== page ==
This is an email I received earlier from a member of my community. It’s a question I’ve been asked a few times, so I figured that sharing the answer here may help you too…

Q: “Do you think Facebook adverts are a good idea for my business? The challenge is that I only have a low budget!”

As is often in marketing, the answer to this question isn’t a straightforward yes or no. It depends.

Before you dive into the Facebook adverts manager and invest your time and money, ask yourself these questions;

What is the objective for your ad?

What result/objective do you want to achieve from advertising on Facebook? New warm leads? Sales of your products or services? Likes for your page? Contest entries?

When Facebook users see your ad, and click on it, what do you want them to do next?

And how will you get them to do it? If your objective is to get new warm leads – people opting in for your lead magnet, “selling” your free eBook in the advert, then sending them to your Facebook timeline when they click on your ad ain’t gonna serve your objective.

To get people to opt in, you’ll need to send them to a squeeze page (internally or externally) when they click on the ad. We’ll call this Call To Action 1 (CTA1)

When they’ve taken CTA1, what do you want them to do next? (CTA2)

If your initial objective was to get more Facebook likes, and CTA 1 was “like my page”, what will you do next to get a return on your investment? Facebook likes alone are worth £0, so you should have a 2nd campaign running that targets your page fans, directing them to take a 2nd action – perhaps sending them to your squeeze page to opt in to your list, or register to attend your webinar?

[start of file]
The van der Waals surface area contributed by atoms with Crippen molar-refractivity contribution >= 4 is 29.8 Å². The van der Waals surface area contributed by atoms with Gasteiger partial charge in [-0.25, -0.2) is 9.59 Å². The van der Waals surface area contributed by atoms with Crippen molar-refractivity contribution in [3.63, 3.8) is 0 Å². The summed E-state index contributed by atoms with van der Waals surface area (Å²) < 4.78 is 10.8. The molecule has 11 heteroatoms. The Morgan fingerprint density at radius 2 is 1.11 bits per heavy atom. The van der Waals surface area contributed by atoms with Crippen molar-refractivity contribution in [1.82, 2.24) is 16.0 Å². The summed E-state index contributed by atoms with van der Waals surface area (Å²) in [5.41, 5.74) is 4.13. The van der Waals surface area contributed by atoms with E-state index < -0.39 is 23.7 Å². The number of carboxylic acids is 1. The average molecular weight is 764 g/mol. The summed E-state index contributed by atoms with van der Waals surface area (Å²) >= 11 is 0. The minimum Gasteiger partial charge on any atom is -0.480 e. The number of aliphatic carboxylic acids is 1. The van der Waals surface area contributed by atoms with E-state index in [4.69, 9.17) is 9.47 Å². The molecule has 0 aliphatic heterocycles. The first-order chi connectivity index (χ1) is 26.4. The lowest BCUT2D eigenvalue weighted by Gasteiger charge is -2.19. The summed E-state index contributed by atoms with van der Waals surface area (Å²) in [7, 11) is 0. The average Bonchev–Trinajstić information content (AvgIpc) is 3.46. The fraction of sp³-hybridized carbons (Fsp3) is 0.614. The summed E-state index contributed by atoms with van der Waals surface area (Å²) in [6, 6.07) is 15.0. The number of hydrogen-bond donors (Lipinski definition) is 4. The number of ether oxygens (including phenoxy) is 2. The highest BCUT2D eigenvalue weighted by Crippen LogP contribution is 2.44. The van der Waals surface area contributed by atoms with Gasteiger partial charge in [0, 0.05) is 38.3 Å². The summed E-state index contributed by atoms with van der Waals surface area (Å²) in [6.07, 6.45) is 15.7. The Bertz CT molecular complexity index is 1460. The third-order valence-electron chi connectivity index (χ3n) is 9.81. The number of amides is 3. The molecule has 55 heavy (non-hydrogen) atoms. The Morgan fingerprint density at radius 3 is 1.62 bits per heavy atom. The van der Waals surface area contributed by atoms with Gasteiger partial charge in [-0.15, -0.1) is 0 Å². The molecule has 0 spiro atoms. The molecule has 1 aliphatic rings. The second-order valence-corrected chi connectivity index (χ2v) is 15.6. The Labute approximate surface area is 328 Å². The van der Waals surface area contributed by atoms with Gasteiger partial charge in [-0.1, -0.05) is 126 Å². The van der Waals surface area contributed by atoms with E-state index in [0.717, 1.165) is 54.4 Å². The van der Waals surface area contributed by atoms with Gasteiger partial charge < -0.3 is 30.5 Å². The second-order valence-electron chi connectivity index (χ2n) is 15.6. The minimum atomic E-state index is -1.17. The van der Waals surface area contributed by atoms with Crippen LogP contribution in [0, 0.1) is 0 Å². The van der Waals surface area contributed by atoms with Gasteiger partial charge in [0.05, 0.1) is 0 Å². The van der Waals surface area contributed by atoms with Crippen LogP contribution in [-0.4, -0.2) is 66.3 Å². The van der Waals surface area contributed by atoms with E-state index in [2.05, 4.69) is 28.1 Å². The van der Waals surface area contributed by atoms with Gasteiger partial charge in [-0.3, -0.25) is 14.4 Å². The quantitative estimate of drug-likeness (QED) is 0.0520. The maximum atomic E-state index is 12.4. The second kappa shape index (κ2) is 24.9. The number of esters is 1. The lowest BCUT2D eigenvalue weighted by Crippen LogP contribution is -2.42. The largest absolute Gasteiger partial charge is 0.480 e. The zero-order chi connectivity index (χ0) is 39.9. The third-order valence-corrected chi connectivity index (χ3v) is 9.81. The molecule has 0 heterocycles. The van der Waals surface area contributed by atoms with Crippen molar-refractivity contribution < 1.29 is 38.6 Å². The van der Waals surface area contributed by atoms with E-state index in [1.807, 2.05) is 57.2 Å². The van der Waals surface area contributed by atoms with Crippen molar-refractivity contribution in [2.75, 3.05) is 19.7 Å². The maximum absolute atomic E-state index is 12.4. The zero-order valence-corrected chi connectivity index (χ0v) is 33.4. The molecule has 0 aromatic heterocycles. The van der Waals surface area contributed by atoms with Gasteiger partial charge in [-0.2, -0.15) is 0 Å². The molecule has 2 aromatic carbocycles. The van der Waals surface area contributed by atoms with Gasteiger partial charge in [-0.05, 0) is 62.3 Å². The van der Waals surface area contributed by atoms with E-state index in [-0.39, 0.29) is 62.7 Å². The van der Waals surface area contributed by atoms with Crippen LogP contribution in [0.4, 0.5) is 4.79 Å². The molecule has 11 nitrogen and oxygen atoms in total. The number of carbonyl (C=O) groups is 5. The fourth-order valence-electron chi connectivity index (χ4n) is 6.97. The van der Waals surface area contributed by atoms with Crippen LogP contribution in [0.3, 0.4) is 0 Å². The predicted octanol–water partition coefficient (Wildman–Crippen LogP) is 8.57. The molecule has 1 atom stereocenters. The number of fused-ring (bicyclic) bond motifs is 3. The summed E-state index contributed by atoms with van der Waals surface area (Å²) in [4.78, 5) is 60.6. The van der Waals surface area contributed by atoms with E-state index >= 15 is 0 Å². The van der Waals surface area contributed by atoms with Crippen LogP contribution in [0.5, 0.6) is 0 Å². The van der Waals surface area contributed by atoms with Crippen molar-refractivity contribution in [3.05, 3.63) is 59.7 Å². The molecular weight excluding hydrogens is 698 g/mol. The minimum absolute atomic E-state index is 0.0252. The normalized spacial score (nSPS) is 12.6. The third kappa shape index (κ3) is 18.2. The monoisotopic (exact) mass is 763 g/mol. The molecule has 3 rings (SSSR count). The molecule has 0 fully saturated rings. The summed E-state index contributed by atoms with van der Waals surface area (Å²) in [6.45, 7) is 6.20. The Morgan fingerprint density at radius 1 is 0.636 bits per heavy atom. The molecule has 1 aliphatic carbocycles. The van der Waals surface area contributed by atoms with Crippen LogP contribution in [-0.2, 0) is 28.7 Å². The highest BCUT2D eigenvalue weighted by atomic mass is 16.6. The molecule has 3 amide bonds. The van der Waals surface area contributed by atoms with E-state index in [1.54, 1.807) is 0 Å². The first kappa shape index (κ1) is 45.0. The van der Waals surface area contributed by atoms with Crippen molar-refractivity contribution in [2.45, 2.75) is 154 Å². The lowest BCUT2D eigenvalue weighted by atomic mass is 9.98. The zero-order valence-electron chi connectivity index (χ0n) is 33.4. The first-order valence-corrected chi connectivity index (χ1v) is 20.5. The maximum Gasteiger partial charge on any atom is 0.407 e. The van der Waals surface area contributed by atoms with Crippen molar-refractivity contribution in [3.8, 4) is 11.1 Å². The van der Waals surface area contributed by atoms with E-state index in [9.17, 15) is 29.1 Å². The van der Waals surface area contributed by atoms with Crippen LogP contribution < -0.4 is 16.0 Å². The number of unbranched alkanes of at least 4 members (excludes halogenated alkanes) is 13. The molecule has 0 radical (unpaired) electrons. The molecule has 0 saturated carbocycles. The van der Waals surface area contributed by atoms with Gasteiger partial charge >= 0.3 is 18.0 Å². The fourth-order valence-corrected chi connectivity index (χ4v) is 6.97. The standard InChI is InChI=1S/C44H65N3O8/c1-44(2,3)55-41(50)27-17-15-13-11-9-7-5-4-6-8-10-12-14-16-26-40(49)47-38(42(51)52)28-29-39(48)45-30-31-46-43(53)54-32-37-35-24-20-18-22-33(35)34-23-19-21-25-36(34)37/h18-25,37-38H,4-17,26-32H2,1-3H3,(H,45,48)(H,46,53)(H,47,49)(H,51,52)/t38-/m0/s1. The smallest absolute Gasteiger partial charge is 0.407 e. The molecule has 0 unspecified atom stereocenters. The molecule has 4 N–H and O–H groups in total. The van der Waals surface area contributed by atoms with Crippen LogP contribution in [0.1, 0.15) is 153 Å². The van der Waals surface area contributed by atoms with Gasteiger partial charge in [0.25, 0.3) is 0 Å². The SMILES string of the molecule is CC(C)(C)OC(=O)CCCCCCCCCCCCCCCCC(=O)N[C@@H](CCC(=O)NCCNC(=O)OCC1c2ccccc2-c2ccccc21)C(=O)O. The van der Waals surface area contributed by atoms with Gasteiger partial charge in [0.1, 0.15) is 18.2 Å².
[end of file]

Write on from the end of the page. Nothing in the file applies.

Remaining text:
And so on…

Should I use Facebook adverts to promote my business?

Your return on investment

For example, in a Facebook ad you might promote your Lead Magnet. So the text and image is geared towards getting viewers to visit the squeeze page (CTA1)

Then you want them to opt in to your list, so CTA2 directs them to fill out your opt-in form = this is the first ROI trigger for you. The first return on your investment is the new warm lead

Next they see your Trip Wire sales page, so CTA3 is to buy the Trip Wire = this is your second ROI trigger. You’ve now received income from the sale of the Trip Wire

On the ‘back end’ you’ll be nurturing your relationship by sending them value based emails, and perhaps you’ll invite them to book a free call with you = CTA4 is to book the call

During the call you might invite them to invest in working with you if you’re a good fit for each other. This is your third ROI trigger. Another purchase that evolved from your Facebook advert campaign.

Does that make sense?

So while your ad objective or conversion strategy might not look exactly like this (perhaps you’ll skip the Trip Wire step for example), you do need to think this process through before you go anywhere near Facebook ads.

Otherwise it could become a very expensive waste of time

And… the low budget?

If the ads attract attention from your ideal client, they’re getting clicked on, and the conversion strategy is good, the low budget won’t necessarily be an issue. Once you start seeing a positive ROI on your ad spend, then you can decide whether to increase the budget, and test whether doing so results in an increased ROI.